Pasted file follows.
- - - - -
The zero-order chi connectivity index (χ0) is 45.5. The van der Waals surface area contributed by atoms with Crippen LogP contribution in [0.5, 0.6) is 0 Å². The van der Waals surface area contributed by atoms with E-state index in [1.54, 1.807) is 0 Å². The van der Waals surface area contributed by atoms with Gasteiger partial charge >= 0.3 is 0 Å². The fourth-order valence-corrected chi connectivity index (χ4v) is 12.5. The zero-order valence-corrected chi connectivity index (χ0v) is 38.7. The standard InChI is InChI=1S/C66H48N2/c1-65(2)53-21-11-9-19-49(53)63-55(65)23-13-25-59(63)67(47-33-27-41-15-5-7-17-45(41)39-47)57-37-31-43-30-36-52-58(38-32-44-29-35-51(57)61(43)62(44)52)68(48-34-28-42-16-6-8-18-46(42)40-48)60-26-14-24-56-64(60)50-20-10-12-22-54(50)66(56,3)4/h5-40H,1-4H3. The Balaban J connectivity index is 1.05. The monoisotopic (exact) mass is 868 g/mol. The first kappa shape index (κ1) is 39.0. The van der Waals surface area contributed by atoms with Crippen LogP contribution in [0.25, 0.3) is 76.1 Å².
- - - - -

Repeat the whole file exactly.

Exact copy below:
The zero-order chi connectivity index (χ0) is 45.5. The van der Waals surface area contributed by atoms with Crippen LogP contribution in [0.5, 0.6) is 0 Å². The van der Waals surface area contributed by atoms with E-state index in [1.54, 1.807) is 0 Å². The van der Waals surface area contributed by atoms with Gasteiger partial charge >= 0.3 is 0 Å². The fourth-order valence-corrected chi connectivity index (χ4v) is 12.5. The zero-order valence-corrected chi connectivity index (χ0v) is 38.7. The standard InChI is InChI=1S/C66H48N2/c1-65(2)53-21-11-9-19-49(53)63-55(65)23-13-25-59(63)67(47-33-27-41-15-5-7-17-45(41)39-47)57-37-31-43-30-36-52-58(38-32-44-29-35-51(57)61(43)62(44)52)68(48-34-28-42-16-6-8-18-46(42)40-48)60-26-14-24-56-64(60)50-20-10-12-22-54(50)66(56,3)4/h5-40H,1-4H3. The Balaban J connectivity index is 1.05. The monoisotopic (exact) mass is 868 g/mol. The first kappa shape index (κ1) is 39.0. The van der Waals surface area contributed by atoms with Crippen LogP contribution in [0.25, 0.3) is 76.1 Å².